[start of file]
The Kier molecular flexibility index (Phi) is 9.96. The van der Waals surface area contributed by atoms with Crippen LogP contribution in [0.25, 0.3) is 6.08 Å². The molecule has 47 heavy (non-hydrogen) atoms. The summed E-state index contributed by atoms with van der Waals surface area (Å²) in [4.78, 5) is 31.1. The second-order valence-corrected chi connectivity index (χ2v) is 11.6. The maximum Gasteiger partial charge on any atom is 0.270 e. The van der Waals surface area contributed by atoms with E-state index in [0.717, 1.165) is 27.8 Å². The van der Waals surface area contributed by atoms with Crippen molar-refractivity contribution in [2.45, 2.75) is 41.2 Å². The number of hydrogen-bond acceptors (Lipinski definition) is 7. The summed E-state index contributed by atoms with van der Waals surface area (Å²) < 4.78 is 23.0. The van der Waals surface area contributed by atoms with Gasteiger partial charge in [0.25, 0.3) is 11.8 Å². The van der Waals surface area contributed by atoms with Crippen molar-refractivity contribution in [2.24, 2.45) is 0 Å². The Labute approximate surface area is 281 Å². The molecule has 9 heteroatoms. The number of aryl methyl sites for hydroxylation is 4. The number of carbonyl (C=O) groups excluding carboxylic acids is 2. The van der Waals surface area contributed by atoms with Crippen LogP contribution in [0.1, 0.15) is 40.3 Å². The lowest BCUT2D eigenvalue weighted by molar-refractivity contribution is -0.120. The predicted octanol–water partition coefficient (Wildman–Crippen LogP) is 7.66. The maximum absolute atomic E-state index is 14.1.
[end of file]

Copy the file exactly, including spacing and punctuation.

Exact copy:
The Kier molecular flexibility index (Phi) is 9.96. The van der Waals surface area contributed by atoms with Crippen LogP contribution in [0.25, 0.3) is 6.08 Å². The molecule has 47 heavy (non-hydrogen) atoms. The summed E-state index contributed by atoms with van der Waals surface area (Å²) in [4.78, 5) is 31.1. The second-order valence-corrected chi connectivity index (χ2v) is 11.6. The maximum Gasteiger partial charge on any atom is 0.270 e. The van der Waals surface area contributed by atoms with E-state index in [0.717, 1.165) is 27.8 Å². The van der Waals surface area contributed by atoms with Crippen molar-refractivity contribution in [2.45, 2.75) is 41.2 Å². The number of hydrogen-bond acceptors (Lipinski definition) is 7. The summed E-state index contributed by atoms with van der Waals surface area (Å²) < 4.78 is 23.0. The van der Waals surface area contributed by atoms with Gasteiger partial charge in [0.25, 0.3) is 11.8 Å². The van der Waals surface area contributed by atoms with Crippen molar-refractivity contribution in [2.24, 2.45) is 0 Å². The Labute approximate surface area is 281 Å². The molecule has 9 heteroatoms. The number of aryl methyl sites for hydroxylation is 4. The number of carbonyl (C=O) groups excluding carboxylic acids is 2. The van der Waals surface area contributed by atoms with Crippen LogP contribution in [0.1, 0.15) is 40.3 Å². The lowest BCUT2D eigenvalue weighted by molar-refractivity contribution is -0.120. The predicted octanol–water partition coefficient (Wildman–Crippen LogP) is 7.66. The maximum absolute atomic E-state index is 14.1.